The Basilica of the Immaculate Conception (The Manila Cathedral)
The Manila Cathedral is the premiere church of our nation and peoples. It is the home of our beloved and revered patroness, Our Lady of the Immaculate Conception. It's beauty and grandeur represents to us the glory of the faith and piety of the Filipino people.
The Manila Cathedral has stood witness to the Archdiocese's manifold events, its important religious celebrations and festivities, the solemn visit of Popes and Church dignitaries, ordination of our priests, installation of bishops, the yearly Chrism Masses, Baptisms, weddings, Confirmations and the continuing drama of the everyday life of the faithful under its wings. It stands as a rock of faith to us all in the Archdiocese.
The Manila Cathedral was originally a nipa church in 1571 by Fr. Juan de Vivero. The arrival of Bishop Domingo Salazar to the Philippines in July, 1581 started the improvements to the frail nipa structure. Bishop Salazar described the condition of the parochial building as such upon his arrival:
I found the church so poor and neglected that it seemed to have been reared from childhood without a father or without anybody who remembered it or had taken any care of it... a straw without a sacristy nor a place where the Blessed Sacrament could be reserved... without armament or any equipment necessary for the service of the altar.
The frail structure of the nipa hut was damaged by a typhoon in 1582, after which a new building of wood took its place.
Again a fire in February 1583 razed the wooden building. By this time, work on the new cathedral of stone was immediately begun under the supervision of Bishop Salazar. However, because of lack of funds, the building was not completed until 1593. In 1600, an earthquake partially damaged the Cathedral.
A new cathedral rose from the ruins of the old in 1614, but again disaster through another earthquake in 1645 reduced the cathedral to rubble. Reconstruction work immediately began by then Archbishop Miguel de Poblete. Reconstruction was completed in 1671. This sturdier structure made by Archbishop Poblete stood for almost a hundred years but crumbled in another strong earthquake which hit Manila on June 3, 1863. The ruined Cathedral remained unreconstructed for nine years until 1872 when funds were made available for its restoration.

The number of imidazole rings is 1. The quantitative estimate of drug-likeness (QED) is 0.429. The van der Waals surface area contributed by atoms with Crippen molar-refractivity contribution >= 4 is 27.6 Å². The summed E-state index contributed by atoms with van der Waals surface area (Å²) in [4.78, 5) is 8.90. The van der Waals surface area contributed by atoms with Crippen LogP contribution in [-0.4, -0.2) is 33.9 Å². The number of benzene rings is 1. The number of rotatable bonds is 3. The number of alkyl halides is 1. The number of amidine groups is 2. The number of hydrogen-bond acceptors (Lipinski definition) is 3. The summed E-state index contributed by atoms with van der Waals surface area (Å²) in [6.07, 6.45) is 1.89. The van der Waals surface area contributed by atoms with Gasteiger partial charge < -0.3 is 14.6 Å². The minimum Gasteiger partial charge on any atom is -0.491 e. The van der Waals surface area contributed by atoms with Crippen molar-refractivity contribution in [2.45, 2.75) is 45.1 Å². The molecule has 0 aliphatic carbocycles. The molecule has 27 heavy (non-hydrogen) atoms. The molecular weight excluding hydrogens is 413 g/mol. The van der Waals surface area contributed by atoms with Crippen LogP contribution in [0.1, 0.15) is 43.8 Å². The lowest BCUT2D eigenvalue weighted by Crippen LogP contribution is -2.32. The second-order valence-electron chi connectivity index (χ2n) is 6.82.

Another edifice of stone and mortar rose on the site of the old Cathedral and was blessed in December 1879. The structure this time availed of the architectural talents of Luciano Oliver, Vicente Serrano Olaveria and Eduardo Lopez Navarro. The following year, 1880, another earthquake damaged the cathedral but was quickly repaired. In the Battle of Manila in February 1945, the cathedral with a Byzantine influence was totally destroyed.
In 1945-58 a new cathedral was build under the direction of Archbishop Rufino S. Santos with Fernando Ocampo as architect. This new cathedral retained the Byzantine lines. The cathedral has three arched doorways. The central door, carrying a frieze of eight panels, are reminiscent of St. Mark's in Venice. A main done dominates the grand structure.
The Cathedral was consecrated on December 8, 1958 and dedicated to the Immaculate Conception. The Virgin Mary's statue by Enzo Assenza is on the high altar. Its interior is divided into one main altar, or the high altar, and eight side altars. Beneath the main altar is a crypt where remains of Manila's venerable archbishops are entombed.
While much of the art objects were done by Italian artists, the stained glass windows are by the famous Filipino artist Galo Ocampo and the architecture by Fernando Ocampo. The Cathedral is essentially Romanesque in style but the contours of the original Renaissance-styled building were followed and some of the remaining walls incorporated in the structure. Fronting the Cathedral and part of its history is a square called Plaza Mayor by the Spaniards, renamed Plaza McKinley by the Americans. The square today has been named Plaza Roma as a reciprocal gesture after the City of Rome renamed one of its square Piazza Manila.
Excerpt from Shrines, Incarnating Christ Today. St. Paul Philippines, 2004. Photos from www.hobbynewsonline.com, www.manila-photos.blogspot.com and en.wikipedia.org.« Metro Manila Shrines Index Next Shrine »
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